William Wiess, biography c. 1905
[American Lumberman magazine]
  Source: American Lumberman. The Personal History and Public and Business Achievements of One Hundred Eminent Lumbermen of the United States, First Series. pp. 379-381. Chicago: American Lumberman, 1905.

Texas Transportation Archive
William Wiess.

The story of successful investment in southern pine lands contains no more interesting chapter than the career of William Wiess, of Beaumont, Texas. Although his connection with the lumber industry as a manufacturer covers a period of but twenty-two years, he may truthfully be called a pioneer, as the lumber business of eastern Texas does not have to look backward over many years to recall its pioneer days. At the commencement of William Wiess' career as a lumberman, yellow pine occupied a very humble position; but the strong faith which he had in the ultimate recognition of its value never wavered through all the discouraging experiences that were encountered. He eagerly watched the development of this industry, and finally his faith was rewarded in an expansion fully equal in its rapidity and scope to his anticipations.

William Wiess is southern born and bred. His father, Simon Wiess, and his mother, formerly Miss Margaret Sturrock, were married at Natchitoches, Louisiana, in 1835 and moved to Nacogdoches, Texas, the following year. Here his father was made collector of customs for the Republic of Texas under President Sam Houston. Later, about 1837 or 1838, he moved to Sabine Pass, Texas, and in 1839 to Griggsby's Bluff. In 1840 he went to Beaumont, where he engaged in a mercantile business until 1841. In that year he moved to Wiessbluff, which was at that date in the wilderness, on the bank of the Neches river in Jasper county, in the center of the longleaf yellow pine belt. In 1836 the eldest of the family was born at Nacogdoches. In 1839 a son, Napoleon, now deceased, was born at Griggsby's Bluff. In 1842 two sons, Mark and William (the subject of this biography), were born. In 1845 another son was born and in 1848 the sixth son was born. There was also a daughter, Pauline. The father gave all of his children the best educational advantages that it was possible for him to provide.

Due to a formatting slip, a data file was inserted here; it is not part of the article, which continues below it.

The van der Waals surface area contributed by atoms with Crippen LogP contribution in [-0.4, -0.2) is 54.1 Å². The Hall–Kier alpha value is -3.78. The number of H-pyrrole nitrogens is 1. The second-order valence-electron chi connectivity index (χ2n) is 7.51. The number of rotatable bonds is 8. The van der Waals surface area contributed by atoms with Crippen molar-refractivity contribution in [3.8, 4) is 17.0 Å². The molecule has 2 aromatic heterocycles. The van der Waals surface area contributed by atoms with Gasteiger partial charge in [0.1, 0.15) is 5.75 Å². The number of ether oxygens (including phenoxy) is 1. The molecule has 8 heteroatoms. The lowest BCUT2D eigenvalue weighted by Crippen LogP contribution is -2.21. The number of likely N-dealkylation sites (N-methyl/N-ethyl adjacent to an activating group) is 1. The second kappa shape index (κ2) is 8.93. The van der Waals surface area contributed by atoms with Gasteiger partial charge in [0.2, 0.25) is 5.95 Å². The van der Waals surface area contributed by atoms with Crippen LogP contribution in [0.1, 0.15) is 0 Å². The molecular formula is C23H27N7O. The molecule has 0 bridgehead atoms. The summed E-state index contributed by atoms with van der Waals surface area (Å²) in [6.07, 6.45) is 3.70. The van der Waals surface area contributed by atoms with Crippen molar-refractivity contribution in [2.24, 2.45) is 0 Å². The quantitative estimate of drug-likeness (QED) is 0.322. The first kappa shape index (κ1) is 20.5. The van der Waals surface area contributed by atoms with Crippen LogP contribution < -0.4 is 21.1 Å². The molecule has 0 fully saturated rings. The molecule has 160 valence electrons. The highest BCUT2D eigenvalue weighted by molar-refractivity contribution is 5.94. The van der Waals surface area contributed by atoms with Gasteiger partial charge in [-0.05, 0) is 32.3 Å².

Early in the '50's the elder Wiess erected on the bank of the Neches river one of the old fashioned "Peck" saw mills, which was run by a wheel extended into the current of the river. His principal business enterprise at Wiessbluff was a store, which was continued during his lifetime and managed by himself and his sons. Wiessbluff was at the head of tidewater and was an important shipping port. William Wiess, alone, received and discharged freight from three steamboats in one day.

In July, 1861, William Wiess, then eighteen years of age, with all his brothers, enlisted in the Confederate army and served until the close of the war in 1865. Returning home without even a dollar, the father gave each of the sons a small amount of money with which to make his start in the business world. William secured a position with a New York commission house which was buying cotton and remained with it five months, being able to save some money during that time.